Ron Rabatsky is a graduate of the University of Southern California School of Business. He spent many years developing new products for a number of different clients at factories throughout Asia. He resides in Waxhaw, NC with his wife Barbara and his dog, Mason. This is the second in a series of articles Ron will be writing about the American Legislative Exchange Council (ALEC).
by Ron Rabatsky
The Occupy Movement, as exemplified by Occupy Wall Street and emulated in so many cities worldwide, shows me one thing — people are no longer satisfied to live a no-longer-livable life. Expressing the entire 99% concept and the way it frames the lives of so many was a major accomplishment. Perhaps you remember George Carlin ranting about why “Nobody Cares About You.” If not, please go to the footnote (1) and watch it on YouTube. You’ll swear it was written last night.
Or perhaps you are old enough to remember William Holden in Network(1A): “I’m a human being, god damn it, my life has value. So get up out of your chairs and go to the window, open it, then stick your head out and yell ‘I’m mad as hell and I’m not going to take this anymore!’” (2)
Okay, what exactly is ALEC? On their web site ALEC defines its mission. It is:
- to advance the Jeffersonian principles of free markets, limited government, federalism, and individual liberty, through a nonpartisan public-private partnership of America's state legislators, members of the private sector, the federal government, and general public.
- to promote these principles by developing policies that ensure the powers of government are derived from, and assigned to, first the People, then the States, and finally, the Federal Government.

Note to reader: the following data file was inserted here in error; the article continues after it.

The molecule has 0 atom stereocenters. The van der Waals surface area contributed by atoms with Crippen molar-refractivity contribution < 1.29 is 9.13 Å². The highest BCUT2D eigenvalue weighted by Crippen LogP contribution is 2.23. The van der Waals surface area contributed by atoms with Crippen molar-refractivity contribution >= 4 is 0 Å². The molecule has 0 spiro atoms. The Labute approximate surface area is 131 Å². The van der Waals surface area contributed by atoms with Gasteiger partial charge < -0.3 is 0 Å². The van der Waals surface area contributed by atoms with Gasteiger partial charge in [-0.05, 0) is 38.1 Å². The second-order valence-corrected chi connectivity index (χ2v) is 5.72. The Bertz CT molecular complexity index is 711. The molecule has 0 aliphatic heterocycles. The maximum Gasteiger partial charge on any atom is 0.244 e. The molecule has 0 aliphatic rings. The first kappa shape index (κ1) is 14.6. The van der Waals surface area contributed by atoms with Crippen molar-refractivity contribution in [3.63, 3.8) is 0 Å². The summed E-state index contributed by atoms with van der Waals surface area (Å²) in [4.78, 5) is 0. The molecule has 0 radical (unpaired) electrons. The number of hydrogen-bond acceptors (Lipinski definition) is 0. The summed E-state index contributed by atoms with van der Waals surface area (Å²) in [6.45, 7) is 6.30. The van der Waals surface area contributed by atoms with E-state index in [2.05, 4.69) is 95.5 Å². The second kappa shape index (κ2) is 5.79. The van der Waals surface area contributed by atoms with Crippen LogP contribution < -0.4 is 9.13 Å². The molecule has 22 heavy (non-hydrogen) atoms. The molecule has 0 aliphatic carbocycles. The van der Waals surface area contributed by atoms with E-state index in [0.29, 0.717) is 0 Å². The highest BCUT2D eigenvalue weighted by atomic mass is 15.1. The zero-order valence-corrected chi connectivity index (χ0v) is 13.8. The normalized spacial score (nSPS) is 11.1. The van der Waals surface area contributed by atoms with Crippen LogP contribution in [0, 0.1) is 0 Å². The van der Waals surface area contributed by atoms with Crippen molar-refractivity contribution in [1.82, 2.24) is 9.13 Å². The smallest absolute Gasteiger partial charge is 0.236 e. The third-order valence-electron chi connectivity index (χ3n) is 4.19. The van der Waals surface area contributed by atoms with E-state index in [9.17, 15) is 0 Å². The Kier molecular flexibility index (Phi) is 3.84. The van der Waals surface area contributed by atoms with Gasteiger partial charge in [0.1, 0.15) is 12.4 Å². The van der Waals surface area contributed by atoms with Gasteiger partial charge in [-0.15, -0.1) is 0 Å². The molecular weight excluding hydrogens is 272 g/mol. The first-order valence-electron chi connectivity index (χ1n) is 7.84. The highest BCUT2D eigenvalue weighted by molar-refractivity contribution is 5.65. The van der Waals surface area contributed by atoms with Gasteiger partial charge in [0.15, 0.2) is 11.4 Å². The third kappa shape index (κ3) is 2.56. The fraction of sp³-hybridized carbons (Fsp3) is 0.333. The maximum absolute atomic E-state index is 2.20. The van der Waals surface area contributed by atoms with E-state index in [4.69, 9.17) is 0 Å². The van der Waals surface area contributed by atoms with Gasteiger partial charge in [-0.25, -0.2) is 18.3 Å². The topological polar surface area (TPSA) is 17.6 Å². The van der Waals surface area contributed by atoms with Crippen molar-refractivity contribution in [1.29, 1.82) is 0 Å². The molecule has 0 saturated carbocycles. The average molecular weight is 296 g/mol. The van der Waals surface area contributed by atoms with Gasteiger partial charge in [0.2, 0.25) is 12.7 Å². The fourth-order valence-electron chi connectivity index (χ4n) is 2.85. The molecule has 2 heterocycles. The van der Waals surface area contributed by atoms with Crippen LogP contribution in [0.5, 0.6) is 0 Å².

- to enlist state legislators from all parties and members of the private sector who share ALEC's mission.
- to conduct a policy making program that unites members of the public and private sectors in a dynamic partnership to support research, policy development, and dissemination activities.
- to prepare the next generation of political leadership through educational programs that promote the principles of Jeffersonian democracy, which are necessary for a free society. (3)
Whew! That’s a fancy way to saying that ALEC is a lobbying group. After all, what do they do? They enable the salesman – the corporations – to get together with the buyers – the legislators – so that the corporations can try to sell the legislators on enacting special legislation to enrich their own coffers at the expense of the public. It encourages legislators to vote a certain way on legislation in the chambers before them. How else would you define what a lobbyist does? How many honest lobbyists does it take to screw in a light bulb? Nobody knows — they can’t find the honest lobbyist. And by the way, if your children are reading Texas’ new history books, they might have to ask, “Gee Dad, who is that up there on that mountain next to George Washington?” Or say to their teacher after reading this article, “What kind of principles of free markets? Jeffersonian?" (4)
Despite activities that most people would define as classic lobbying, ALEC officials insist the organization is not a lobbying group, since it doesn't directly hand legislation to a lawmaker. Instead, ALEC defines itself as a charity, a status it justifies because its purpose is to educate lawmakers. This tax-exempt status, among other things, allows their members to deduct all their assorted payments to ALEC. That includes “donations to scholarship funds”, which can be used to pay for transportation, hotel and meals for lawmakers attending ALEC meetings.
This is certainly not what I would think of as charity. Isn’t being somehow needy a criterion for charity? It certainly appears like an end-run around the disclosure and transparency expected of a charity. Common Cause is trying to pursue this via an IRS complaint, which was filed on July 14, 2011. But while there is a lot of noise made of this issue, nobody goes to court to challenge ALEC's 501c(3) status.